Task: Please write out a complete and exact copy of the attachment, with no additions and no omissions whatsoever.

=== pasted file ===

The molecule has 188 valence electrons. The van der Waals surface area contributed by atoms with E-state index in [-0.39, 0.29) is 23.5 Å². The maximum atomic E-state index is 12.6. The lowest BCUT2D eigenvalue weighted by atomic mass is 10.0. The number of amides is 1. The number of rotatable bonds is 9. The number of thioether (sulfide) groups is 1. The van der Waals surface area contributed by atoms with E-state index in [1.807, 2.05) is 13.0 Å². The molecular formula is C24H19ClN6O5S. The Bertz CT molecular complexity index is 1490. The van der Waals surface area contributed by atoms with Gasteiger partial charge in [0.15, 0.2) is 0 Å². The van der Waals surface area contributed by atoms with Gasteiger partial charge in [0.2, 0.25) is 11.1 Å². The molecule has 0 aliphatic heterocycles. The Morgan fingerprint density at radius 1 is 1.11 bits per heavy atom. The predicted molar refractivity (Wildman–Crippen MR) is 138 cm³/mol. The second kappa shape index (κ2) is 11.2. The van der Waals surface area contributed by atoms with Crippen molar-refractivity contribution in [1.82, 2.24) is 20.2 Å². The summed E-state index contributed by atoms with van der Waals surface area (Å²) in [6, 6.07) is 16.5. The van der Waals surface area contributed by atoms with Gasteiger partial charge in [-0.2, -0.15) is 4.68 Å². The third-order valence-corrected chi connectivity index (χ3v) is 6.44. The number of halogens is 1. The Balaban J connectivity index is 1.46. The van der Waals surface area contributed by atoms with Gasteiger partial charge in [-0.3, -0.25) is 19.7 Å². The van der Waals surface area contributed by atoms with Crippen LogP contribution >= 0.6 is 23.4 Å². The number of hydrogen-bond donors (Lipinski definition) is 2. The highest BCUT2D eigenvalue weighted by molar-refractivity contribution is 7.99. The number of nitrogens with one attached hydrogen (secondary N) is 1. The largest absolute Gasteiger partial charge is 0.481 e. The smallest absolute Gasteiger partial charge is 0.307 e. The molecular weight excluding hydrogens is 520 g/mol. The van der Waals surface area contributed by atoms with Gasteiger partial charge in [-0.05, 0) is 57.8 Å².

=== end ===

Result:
The molecule has 188 valence electrons. The van der Waals surface area contributed by atoms with E-state index in [-0.39, 0.29) is 23.5 Å². The maximum atomic E-state index is 12.6. The lowest BCUT2D eigenvalue weighted by atomic mass is 10.0. The number of amides is 1. The number of rotatable bonds is 9. The number of thioether (sulfide) groups is 1. The van der Waals surface area contributed by atoms with E-state index in [1.807, 2.05) is 13.0 Å². The molecular formula is C24H19ClN6O5S. The Bertz CT molecular complexity index is 1490. The van der Waals surface area contributed by atoms with Gasteiger partial charge in [0.15, 0.2) is 0 Å². The van der Waals surface area contributed by atoms with Gasteiger partial charge in [0.2, 0.25) is 11.1 Å². The molecule has 0 aliphatic heterocycles. The Morgan fingerprint density at radius 1 is 1.11 bits per heavy atom. The predicted molar refractivity (Wildman–Crippen MR) is 138 cm³/mol. The second kappa shape index (κ2) is 11.2. The van der Waals surface area contributed by atoms with Crippen molar-refractivity contribution in [1.82, 2.24) is 20.2 Å². The summed E-state index contributed by atoms with van der Waals surface area (Å²) in [6, 6.07) is 16.5. The van der Waals surface area contributed by atoms with Gasteiger partial charge in [-0.2, -0.15) is 4.68 Å². The third-order valence-corrected chi connectivity index (χ3v) is 6.44. The number of halogens is 1. The Balaban J connectivity index is 1.46. The van der Waals surface area contributed by atoms with Gasteiger partial charge in [-0.3, -0.25) is 19.7 Å². The van der Waals surface area contributed by atoms with Crippen LogP contribution >= 0.6 is 23.4 Å². The number of hydrogen-bond donors (Lipinski definition) is 2. The highest BCUT2D eigenvalue weighted by molar-refractivity contribution is 7.99. The number of nitrogens with one attached hydrogen (secondary N) is 1. The largest absolute Gasteiger partial charge is 0.481 e. The smallest absolute Gasteiger partial charge is 0.307 e. The molecular weight excluding hydrogens is 520 g/mol. The van der Waals surface area contributed by atoms with Gasteiger partial charge in [-0.05, 0) is 57.8 Å².